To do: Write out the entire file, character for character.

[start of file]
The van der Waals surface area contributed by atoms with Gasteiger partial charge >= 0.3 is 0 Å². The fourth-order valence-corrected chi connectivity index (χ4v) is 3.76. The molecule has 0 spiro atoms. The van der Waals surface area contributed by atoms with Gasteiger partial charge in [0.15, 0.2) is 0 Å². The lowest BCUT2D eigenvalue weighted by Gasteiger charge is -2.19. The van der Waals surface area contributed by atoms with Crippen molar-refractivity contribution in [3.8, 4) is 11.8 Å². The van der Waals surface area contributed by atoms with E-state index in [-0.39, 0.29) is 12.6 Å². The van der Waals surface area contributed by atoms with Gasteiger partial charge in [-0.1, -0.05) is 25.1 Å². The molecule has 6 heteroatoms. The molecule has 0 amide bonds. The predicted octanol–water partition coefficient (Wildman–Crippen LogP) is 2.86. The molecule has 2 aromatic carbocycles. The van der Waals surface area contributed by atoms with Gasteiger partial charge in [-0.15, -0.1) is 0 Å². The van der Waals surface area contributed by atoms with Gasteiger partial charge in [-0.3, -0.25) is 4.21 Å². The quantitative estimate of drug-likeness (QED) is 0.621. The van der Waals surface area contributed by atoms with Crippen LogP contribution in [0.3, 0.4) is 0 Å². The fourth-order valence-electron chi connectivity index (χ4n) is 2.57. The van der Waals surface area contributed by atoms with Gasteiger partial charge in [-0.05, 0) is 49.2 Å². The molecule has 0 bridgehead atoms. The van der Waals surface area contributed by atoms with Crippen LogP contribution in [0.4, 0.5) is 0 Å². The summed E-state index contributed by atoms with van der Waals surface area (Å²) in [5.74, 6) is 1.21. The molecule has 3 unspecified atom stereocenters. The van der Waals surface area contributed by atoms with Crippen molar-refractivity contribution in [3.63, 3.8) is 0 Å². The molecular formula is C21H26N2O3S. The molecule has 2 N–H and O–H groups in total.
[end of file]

The van der Waals surface area contributed by atoms with Gasteiger partial charge >= 0.3 is 0 Å². The fourth-order valence-corrected chi connectivity index (χ4v) is 3.76. The molecule has 0 spiro atoms. The van der Waals surface area contributed by atoms with Gasteiger partial charge in [0.15, 0.2) is 0 Å². The lowest BCUT2D eigenvalue weighted by Gasteiger charge is -2.19. The van der Waals surface area contributed by atoms with Crippen molar-refractivity contribution in [3.8, 4) is 11.8 Å². The van der Waals surface area contributed by atoms with E-state index in [-0.39, 0.29) is 12.6 Å². The van der Waals surface area contributed by atoms with Gasteiger partial charge in [-0.1, -0.05) is 25.1 Å². The molecule has 6 heteroatoms. The molecule has 0 amide bonds. The predicted octanol–water partition coefficient (Wildman–Crippen LogP) is 2.86. The molecule has 2 aromatic carbocycles. The van der Waals surface area contributed by atoms with Gasteiger partial charge in [-0.15, -0.1) is 0 Å². The van der Waals surface area contributed by atoms with Gasteiger partial charge in [-0.3, -0.25) is 4.21 Å². The quantitative estimate of drug-likeness (QED) is 0.621. The van der Waals surface area contributed by atoms with Crippen LogP contribution in [0.3, 0.4) is 0 Å². The fourth-order valence-electron chi connectivity index (χ4n) is 2.57. The van der Waals surface area contributed by atoms with Gasteiger partial charge in [-0.05, 0) is 49.2 Å². The molecule has 0 bridgehead atoms. The van der Waals surface area contributed by atoms with Crippen LogP contribution in [0.4, 0.5) is 0 Å². The summed E-state index contributed by atoms with van der Waals surface area (Å²) in [5.74, 6) is 1.21. The molecule has 3 unspecified atom stereocenters. The van der Waals surface area contributed by atoms with Crippen molar-refractivity contribution in [3.63, 3.8) is 0 Å². The molecular formula is C21H26N2O3S. The molecule has 2 N–H and O–H groups in total.